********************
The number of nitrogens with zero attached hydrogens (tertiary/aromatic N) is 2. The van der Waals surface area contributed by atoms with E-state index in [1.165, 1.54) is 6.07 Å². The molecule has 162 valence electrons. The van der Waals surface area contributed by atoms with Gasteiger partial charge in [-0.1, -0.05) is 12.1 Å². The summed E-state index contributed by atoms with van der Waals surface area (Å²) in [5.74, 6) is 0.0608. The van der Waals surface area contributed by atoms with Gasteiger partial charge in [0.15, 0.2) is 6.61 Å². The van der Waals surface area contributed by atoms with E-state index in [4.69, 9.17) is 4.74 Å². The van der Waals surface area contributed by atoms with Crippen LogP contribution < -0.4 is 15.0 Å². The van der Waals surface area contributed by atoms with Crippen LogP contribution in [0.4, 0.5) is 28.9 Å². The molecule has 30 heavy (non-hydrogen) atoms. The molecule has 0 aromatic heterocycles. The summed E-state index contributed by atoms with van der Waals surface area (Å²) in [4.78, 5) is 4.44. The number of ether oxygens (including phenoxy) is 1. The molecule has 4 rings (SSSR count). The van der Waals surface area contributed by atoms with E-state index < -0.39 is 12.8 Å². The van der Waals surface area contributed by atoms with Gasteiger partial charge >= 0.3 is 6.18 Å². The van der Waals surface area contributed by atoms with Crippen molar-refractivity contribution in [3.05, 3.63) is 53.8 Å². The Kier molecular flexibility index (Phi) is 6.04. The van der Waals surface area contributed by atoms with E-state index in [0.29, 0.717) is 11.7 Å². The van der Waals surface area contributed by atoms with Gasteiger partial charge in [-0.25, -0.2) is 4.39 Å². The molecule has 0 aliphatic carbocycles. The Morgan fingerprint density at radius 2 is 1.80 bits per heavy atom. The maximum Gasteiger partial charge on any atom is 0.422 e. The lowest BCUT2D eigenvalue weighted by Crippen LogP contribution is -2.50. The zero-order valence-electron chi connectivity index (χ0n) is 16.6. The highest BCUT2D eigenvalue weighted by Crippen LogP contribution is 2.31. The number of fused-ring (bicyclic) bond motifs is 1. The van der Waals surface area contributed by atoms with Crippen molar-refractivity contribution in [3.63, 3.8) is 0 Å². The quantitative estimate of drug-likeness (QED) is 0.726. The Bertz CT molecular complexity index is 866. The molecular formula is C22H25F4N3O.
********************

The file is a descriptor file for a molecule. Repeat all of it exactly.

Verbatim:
The number of nitrogens with zero attached hydrogens (tertiary/aromatic N) is 2. The van der Waals surface area contributed by atoms with E-state index in [1.165, 1.54) is 6.07 Å². The molecule has 162 valence electrons. The van der Waals surface area contributed by atoms with Gasteiger partial charge in [-0.1, -0.05) is 12.1 Å². The summed E-state index contributed by atoms with van der Waals surface area (Å²) in [5.74, 6) is 0.0608. The van der Waals surface area contributed by atoms with Gasteiger partial charge in [0.15, 0.2) is 6.61 Å². The van der Waals surface area contributed by atoms with E-state index in [4.69, 9.17) is 4.74 Å². The van der Waals surface area contributed by atoms with Crippen LogP contribution < -0.4 is 15.0 Å². The van der Waals surface area contributed by atoms with Crippen LogP contribution in [0.4, 0.5) is 28.9 Å². The molecule has 30 heavy (non-hydrogen) atoms. The molecule has 0 aromatic heterocycles. The summed E-state index contributed by atoms with van der Waals surface area (Å²) in [4.78, 5) is 4.44. The number of ether oxygens (including phenoxy) is 1. The molecule has 4 rings (SSSR count). The van der Waals surface area contributed by atoms with E-state index < -0.39 is 12.8 Å². The van der Waals surface area contributed by atoms with Gasteiger partial charge >= 0.3 is 6.18 Å². The van der Waals surface area contributed by atoms with Crippen molar-refractivity contribution in [3.05, 3.63) is 53.8 Å². The Kier molecular flexibility index (Phi) is 6.04. The van der Waals surface area contributed by atoms with E-state index in [0.29, 0.717) is 11.7 Å². The van der Waals surface area contributed by atoms with Gasteiger partial charge in [-0.25, -0.2) is 4.39 Å². The molecule has 0 aliphatic carbocycles. The Morgan fingerprint density at radius 2 is 1.80 bits per heavy atom. The maximum Gasteiger partial charge on any atom is 0.422 e. The lowest BCUT2D eigenvalue weighted by Crippen LogP contribution is -2.50. The zero-order valence-electron chi connectivity index (χ0n) is 16.6. The highest BCUT2D eigenvalue weighted by Crippen LogP contribution is 2.31. The number of fused-ring (bicyclic) bond motifs is 1. The van der Waals surface area contributed by atoms with Crippen molar-refractivity contribution in [3.63, 3.8) is 0 Å². The quantitative estimate of drug-likeness (QED) is 0.726. The Bertz CT molecular complexity index is 866. The molecular formula is C22H25F4N3O.